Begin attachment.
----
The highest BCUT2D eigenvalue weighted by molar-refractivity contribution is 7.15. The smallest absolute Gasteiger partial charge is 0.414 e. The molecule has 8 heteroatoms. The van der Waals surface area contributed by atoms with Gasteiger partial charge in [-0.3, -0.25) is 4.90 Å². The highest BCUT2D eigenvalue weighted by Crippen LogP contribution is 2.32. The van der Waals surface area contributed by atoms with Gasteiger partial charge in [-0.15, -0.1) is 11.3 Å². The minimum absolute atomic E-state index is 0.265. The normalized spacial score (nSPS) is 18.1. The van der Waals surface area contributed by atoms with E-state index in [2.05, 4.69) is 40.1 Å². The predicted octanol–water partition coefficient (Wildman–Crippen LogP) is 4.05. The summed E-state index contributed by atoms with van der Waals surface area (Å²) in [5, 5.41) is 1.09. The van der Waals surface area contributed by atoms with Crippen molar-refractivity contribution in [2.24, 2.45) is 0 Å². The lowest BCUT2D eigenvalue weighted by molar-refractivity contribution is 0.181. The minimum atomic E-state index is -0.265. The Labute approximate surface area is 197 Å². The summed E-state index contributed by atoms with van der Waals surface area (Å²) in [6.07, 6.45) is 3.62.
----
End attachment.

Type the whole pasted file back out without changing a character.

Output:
The highest BCUT2D eigenvalue weighted by molar-refractivity contribution is 7.15. The smallest absolute Gasteiger partial charge is 0.414 e. The molecule has 8 heteroatoms. The van der Waals surface area contributed by atoms with Gasteiger partial charge in [-0.3, -0.25) is 4.90 Å². The highest BCUT2D eigenvalue weighted by Crippen LogP contribution is 2.32. The van der Waals surface area contributed by atoms with Gasteiger partial charge in [-0.15, -0.1) is 11.3 Å². The minimum absolute atomic E-state index is 0.265. The normalized spacial score (nSPS) is 18.1. The van der Waals surface area contributed by atoms with E-state index in [2.05, 4.69) is 40.1 Å². The predicted octanol–water partition coefficient (Wildman–Crippen LogP) is 4.05. The summed E-state index contributed by atoms with van der Waals surface area (Å²) in [5, 5.41) is 1.09. The van der Waals surface area contributed by atoms with Crippen molar-refractivity contribution in [2.24, 2.45) is 0 Å². The lowest BCUT2D eigenvalue weighted by molar-refractivity contribution is 0.181. The minimum atomic E-state index is -0.265. The Labute approximate surface area is 197 Å². The summed E-state index contributed by atoms with van der Waals surface area (Å²) in [6.07, 6.45) is 3.62.